My day job is working for an aerospace firm filled with hundreds of engineers, dozens of pilots, and a handful of talented writers.  Among these people are a few tech-savvy folks.  I mean this.  While this is an incredibly tech-y group of people, only some are self proclaimed geeks, like myself.  One of these guys is technician named Alan.  He's worked for the company for a few years and has the rather thankless job of cleaning up all the tech issues that other leave behind.  He's a good guy; loves computers, The Justice League, crazy music and helping his colleagues and community in whatever way he can.  He hounded the heck out of us when it came time to raising money for the food bank a couple months ago.

In other news, I want an iPad.  I don't need one at all.  I really don't.  I've got a gorgeous, powerful, and autographed MacBook Pro and a perfectly speedy iPhone.  Now, all that doesn't mean I don't want one.  I could find uses for it.  And, like I said before, I'm just a geek when it comes to tech stuff.  I eat that stuff up, whether I have a strong need for it or not.

What do those previous paragraphs have to do with one another?  Tonight, my company hosted it's annual employee meeting at Skamania Lodge.  How do they entice employees to show up to a mandatory, two-hour, state-of-the-union?  They raffle off two iPads, amongst other gift certificates for ski passes, movie tickets and lunch at a nice little gelato spot.  I never thought I had much of a chance to win anything.  I mean, there were nearly five-hundred people when their names in a hat competing for about twelve prizes.

And I was happy when they ski passes went to someone else because I knew I was still in the running for the iPad.  And I was happy when the movie tickets and lunches went to other people as well.  And when the first iPad went to a co-worker that I didn't know, that was great.  He looked pretty happy.  I mean, how could you not?  And then...they drew for the second and final iPad.  And the called out Alan's name.  And I couldn't have been happier.  He would use it.  He would love it.  He would show it off like a three-day pass to Comic-Con with a front-row seat to the Dexter discussion panel.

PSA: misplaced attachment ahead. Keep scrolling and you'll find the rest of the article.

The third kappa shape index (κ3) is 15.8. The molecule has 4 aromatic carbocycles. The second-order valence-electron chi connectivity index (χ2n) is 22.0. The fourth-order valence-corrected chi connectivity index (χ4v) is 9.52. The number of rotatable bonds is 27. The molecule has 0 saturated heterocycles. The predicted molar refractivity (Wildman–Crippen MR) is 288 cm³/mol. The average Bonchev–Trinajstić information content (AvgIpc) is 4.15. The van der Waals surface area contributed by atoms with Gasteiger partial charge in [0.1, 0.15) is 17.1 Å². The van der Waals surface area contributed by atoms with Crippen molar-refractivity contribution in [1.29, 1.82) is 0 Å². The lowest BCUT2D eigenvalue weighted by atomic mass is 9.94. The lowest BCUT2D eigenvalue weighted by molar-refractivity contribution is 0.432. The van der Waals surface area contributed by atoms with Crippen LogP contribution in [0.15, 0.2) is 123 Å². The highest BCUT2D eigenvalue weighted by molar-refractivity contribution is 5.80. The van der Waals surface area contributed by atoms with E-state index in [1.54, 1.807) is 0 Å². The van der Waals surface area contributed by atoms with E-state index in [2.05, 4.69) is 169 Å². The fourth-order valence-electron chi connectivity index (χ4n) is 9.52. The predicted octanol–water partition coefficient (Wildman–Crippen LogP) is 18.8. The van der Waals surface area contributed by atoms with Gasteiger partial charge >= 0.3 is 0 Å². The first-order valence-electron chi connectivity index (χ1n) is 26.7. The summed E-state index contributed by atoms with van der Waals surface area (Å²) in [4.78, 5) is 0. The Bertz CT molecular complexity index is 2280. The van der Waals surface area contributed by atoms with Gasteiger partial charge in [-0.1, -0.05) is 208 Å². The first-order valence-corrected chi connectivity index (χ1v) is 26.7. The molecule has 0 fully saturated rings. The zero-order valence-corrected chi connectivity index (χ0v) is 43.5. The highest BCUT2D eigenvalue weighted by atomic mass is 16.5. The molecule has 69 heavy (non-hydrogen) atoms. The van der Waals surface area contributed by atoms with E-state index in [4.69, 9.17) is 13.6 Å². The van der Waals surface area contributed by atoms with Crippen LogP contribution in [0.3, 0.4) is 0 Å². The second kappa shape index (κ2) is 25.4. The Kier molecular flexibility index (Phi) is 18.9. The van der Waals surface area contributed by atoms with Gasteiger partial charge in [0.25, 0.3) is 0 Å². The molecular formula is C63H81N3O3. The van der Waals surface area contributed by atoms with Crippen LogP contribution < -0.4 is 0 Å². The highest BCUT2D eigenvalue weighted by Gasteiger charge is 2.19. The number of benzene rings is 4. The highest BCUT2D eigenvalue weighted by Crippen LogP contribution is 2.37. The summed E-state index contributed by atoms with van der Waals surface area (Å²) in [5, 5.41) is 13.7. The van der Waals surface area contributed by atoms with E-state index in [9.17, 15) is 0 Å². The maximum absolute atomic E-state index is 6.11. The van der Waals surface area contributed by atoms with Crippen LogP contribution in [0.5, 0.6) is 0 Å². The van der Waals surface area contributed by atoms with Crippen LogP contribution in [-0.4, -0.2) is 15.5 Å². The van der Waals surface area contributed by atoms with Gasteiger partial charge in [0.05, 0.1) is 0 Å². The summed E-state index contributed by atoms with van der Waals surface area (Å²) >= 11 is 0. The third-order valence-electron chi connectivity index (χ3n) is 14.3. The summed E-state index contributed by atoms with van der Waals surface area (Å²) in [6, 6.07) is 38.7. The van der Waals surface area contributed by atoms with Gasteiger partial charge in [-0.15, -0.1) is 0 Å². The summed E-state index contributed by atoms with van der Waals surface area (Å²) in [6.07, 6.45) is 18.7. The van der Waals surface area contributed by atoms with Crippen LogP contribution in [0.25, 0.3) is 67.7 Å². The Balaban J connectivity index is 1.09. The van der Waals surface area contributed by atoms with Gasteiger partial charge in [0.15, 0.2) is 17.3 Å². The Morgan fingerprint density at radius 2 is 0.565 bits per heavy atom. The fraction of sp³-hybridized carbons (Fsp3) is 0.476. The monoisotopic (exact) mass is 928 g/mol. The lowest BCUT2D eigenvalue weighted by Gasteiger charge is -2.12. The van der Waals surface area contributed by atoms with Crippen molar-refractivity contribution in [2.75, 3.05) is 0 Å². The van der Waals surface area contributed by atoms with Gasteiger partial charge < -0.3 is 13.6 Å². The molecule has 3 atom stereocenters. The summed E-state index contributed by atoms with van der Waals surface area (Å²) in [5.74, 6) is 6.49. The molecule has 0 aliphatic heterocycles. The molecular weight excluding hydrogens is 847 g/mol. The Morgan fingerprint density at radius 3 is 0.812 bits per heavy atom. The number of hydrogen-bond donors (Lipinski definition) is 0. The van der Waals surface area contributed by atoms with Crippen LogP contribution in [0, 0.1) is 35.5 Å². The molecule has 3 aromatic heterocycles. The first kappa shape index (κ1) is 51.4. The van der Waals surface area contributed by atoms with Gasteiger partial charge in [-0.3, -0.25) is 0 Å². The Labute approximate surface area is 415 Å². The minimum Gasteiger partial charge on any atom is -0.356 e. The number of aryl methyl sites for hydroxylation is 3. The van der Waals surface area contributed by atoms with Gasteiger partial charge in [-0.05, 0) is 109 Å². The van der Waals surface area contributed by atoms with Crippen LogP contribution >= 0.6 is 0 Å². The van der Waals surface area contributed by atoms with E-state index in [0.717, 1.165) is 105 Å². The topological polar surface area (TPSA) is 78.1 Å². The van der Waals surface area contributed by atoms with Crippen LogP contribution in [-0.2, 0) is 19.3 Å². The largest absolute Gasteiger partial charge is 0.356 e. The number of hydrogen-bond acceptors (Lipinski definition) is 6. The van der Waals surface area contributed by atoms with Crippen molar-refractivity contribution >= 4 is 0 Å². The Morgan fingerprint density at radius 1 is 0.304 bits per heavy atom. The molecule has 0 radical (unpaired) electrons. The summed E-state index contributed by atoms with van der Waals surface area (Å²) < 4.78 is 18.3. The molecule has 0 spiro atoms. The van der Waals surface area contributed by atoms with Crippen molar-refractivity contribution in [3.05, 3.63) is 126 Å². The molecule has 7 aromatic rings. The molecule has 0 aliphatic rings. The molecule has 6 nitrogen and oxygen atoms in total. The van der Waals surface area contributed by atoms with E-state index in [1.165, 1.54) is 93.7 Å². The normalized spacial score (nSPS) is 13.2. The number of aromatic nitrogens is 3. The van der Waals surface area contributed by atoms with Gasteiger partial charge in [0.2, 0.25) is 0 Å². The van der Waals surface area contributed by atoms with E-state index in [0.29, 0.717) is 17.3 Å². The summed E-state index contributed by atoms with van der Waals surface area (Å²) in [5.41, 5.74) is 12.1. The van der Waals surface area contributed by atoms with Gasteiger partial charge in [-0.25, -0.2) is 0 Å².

The crowd cheered.  We were all so happy.  And then...we realized that Alan had left minutes earlier.  I don't know why.  Maybe he wanted to beat the traffic?  Maybe he had a cat to feed?  I really don't know.  But one minute later our CEO pulled another name from the hat.  That final iPad went to one of our lead software engineer, who again...well...how could you not love it?  He's a great guy as well, but I'm thinking his first thought upon hearing his name would be: "Excellent!  Now I've got one for the bathroom!"  Minutes passed and many of us were still in shock.  Alan had left!  Why on earth would you put your ticket into a hat and then leave a minute or two later?

I texted him: "I feel so sad for you."

I was told that he had received 42 text messages in the three minutes that followed the drawing.  My buddy, Mike and I walked to my truck and we couldn't get over what had just happened.  "I just really feel bad for him.  Poor bastard," I lamented.

"Yeah, but you'd be thrilled if you had won it," he said, opening the door to the truck.

"I think I would have given it to him anyway," I said.

And really, I think I would've.  It's easy to write that, especially having not won it.  But still.  Tis the season.  And I've got half a mind to start soliciting donations around the office next week to try and scrape together enough for the iPad he should have won.

 

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